Two people died and 34 were injured after a massive blast and fire leveled a Silver Spring, Md. apartment complex, forcing residents to toss children from upper floors and flee collapsing buildings, fire officials said Thursday.
Authorities said at lunchtime press conference they were still working to identify the dead and uncover the cause of the overnight blast and fire, which tore through the Flower Branch Apartments displacing more than 90 residents.
“Firefighters were met with heavy fire conditions and multiple rescues to be made,” said David Steckel, division chief of the Montgomery County Fire Department during the news conference.
Firefighters continued to search for “some” missing residents of the Piney Branch Road apartments on Thursday afternoon, but backed off figures released earlier that five to seven people were still unaccounted for.
Montgomery County executive Isiah Leggett said “Our heart goes out to those affected.”
Leggett said at the news conference that officials had received a call on July 25 about the smell of gas at the complex, but it remained unclear if a leak played a role in the blast and fire.
Tim Firestine, the county’s chief administrative officer, said the county received a call at 10:16 p.m. July 25 about a smell of gas at 8701 Arliss St. and fire and rescue personnel responded at 10:20 p.m. They cleared the scene at 10:32 p.m., Firestine said, and the county is still trying to determine who responded, what tests if any were conducted and why the scene was cleared,
On Wednesday, a resounding blast occurred shortly before midnight that could be heard over a mile away and shook the affected buildings, 8701 and 8703 Arliss, like an earthquake, some residents said. An off-duty police officer was the first to report the blast at 11:52 or 11:54 p.m., officials said.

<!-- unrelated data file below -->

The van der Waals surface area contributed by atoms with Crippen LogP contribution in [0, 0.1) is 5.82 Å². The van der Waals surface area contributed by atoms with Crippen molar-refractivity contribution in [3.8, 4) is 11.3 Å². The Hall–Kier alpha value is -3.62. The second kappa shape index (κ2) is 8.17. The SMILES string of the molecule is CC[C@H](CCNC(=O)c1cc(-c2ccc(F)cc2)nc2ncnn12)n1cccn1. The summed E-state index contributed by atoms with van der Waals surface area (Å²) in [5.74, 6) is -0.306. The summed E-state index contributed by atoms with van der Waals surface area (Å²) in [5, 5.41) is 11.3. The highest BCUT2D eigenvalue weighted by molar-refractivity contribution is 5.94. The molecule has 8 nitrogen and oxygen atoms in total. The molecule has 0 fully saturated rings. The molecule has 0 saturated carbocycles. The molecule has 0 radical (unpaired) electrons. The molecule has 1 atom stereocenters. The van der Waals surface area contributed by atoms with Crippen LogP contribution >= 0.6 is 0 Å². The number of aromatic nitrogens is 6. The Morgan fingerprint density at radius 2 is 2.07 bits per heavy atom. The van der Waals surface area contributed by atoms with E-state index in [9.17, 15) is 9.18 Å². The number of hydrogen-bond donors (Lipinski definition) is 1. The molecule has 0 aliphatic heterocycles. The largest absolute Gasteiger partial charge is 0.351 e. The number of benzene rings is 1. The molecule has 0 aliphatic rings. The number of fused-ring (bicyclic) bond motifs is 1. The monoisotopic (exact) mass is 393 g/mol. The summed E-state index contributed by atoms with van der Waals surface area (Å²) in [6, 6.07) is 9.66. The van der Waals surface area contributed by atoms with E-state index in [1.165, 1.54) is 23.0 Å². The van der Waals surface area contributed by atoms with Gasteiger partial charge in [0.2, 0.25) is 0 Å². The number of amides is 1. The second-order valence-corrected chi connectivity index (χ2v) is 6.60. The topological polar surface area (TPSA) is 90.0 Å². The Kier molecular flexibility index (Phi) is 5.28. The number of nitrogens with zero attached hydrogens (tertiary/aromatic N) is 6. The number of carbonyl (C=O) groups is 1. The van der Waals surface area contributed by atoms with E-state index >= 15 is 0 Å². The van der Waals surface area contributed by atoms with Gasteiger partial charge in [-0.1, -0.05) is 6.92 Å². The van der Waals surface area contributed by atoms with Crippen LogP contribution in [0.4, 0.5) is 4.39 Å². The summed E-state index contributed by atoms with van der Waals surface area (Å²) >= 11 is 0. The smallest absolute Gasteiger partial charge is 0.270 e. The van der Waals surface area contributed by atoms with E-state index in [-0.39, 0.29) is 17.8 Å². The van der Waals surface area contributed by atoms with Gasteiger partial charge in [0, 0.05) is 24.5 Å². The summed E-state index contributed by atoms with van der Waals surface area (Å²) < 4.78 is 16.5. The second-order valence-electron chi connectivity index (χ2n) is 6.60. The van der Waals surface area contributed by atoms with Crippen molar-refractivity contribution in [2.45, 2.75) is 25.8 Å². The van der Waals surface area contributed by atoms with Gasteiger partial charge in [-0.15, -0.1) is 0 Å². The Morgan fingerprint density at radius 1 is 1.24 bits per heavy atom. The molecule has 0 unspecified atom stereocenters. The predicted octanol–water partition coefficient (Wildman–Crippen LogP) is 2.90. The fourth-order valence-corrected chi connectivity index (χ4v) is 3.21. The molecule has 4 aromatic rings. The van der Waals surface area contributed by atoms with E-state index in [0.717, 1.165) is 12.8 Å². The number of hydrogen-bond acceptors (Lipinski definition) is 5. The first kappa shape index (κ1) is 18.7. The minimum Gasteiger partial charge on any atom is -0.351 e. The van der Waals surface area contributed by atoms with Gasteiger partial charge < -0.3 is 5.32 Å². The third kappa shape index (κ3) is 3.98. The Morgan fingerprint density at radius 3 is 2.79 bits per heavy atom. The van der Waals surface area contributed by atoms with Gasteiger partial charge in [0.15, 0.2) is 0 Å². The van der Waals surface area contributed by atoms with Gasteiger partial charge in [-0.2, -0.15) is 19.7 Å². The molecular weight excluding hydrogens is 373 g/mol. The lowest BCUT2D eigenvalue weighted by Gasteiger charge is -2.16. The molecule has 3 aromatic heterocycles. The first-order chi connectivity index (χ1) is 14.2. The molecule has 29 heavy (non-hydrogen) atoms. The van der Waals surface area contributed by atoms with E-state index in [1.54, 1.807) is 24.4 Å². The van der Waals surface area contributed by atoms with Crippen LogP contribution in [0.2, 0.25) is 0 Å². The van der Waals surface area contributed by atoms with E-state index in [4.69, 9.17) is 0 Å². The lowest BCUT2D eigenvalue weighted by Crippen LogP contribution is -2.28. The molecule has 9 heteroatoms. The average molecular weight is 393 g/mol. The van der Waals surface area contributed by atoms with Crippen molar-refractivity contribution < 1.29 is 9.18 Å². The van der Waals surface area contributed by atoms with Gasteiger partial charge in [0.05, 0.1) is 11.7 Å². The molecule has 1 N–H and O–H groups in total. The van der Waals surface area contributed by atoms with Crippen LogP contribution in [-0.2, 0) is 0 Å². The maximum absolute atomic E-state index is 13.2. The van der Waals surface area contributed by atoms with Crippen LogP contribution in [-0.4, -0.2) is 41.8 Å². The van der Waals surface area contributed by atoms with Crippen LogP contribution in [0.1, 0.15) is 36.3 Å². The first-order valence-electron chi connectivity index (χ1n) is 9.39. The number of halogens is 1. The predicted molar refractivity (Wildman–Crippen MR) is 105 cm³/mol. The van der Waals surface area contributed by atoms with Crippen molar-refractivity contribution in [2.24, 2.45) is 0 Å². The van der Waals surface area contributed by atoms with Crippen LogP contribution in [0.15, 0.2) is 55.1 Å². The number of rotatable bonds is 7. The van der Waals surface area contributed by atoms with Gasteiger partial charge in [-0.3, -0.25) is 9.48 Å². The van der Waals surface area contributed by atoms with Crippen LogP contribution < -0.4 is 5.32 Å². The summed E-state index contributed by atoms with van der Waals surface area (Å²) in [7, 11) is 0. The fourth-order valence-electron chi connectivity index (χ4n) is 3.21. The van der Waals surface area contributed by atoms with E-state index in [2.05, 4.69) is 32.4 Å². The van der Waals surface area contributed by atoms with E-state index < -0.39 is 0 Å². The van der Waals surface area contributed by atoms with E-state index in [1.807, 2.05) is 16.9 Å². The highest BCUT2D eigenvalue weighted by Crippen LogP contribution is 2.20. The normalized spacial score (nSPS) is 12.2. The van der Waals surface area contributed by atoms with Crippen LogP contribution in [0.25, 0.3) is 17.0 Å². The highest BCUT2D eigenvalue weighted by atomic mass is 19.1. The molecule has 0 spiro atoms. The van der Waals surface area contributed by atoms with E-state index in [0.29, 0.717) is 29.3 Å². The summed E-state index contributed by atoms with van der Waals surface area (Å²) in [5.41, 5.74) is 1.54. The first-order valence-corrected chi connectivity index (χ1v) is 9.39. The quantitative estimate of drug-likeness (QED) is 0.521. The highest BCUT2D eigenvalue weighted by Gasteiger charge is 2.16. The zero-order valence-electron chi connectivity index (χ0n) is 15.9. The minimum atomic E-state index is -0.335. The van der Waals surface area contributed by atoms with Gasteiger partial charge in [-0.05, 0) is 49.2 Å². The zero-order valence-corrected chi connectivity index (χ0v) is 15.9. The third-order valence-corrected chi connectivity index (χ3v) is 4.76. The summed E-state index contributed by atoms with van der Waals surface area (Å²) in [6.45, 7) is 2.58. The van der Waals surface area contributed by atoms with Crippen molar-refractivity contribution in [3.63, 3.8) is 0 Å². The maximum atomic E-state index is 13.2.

The explosion sent a door across the street, left clothes in trees and shoes strewn across a road. The two buildings resembled the site of a bomb blast with a gaping hole left in them. The flames that followed created a desperate scene.
“People were dropping children and jumping out of other windows,” Montgomery County Fire Chief Scott Goldstein said of the fire at an early morning briefing on Thursday. “Everybody was getting out of the building as rapidly as possible.”
Goldstein said that a K-9 team searching the rubble of the apartment complex had a “hit.” He said it could indicate someone is trapped in the debris. It was unclear if that hit turned out to be one of the people confirmed dead.
Clara Mazunder said she woke up to a loud “boom,” looked out her bedroom window and saw flames. The 39-year-old yelled to her two sons, ages 18 and 10, to get out of the apartment.
SOURCE: The Washington Post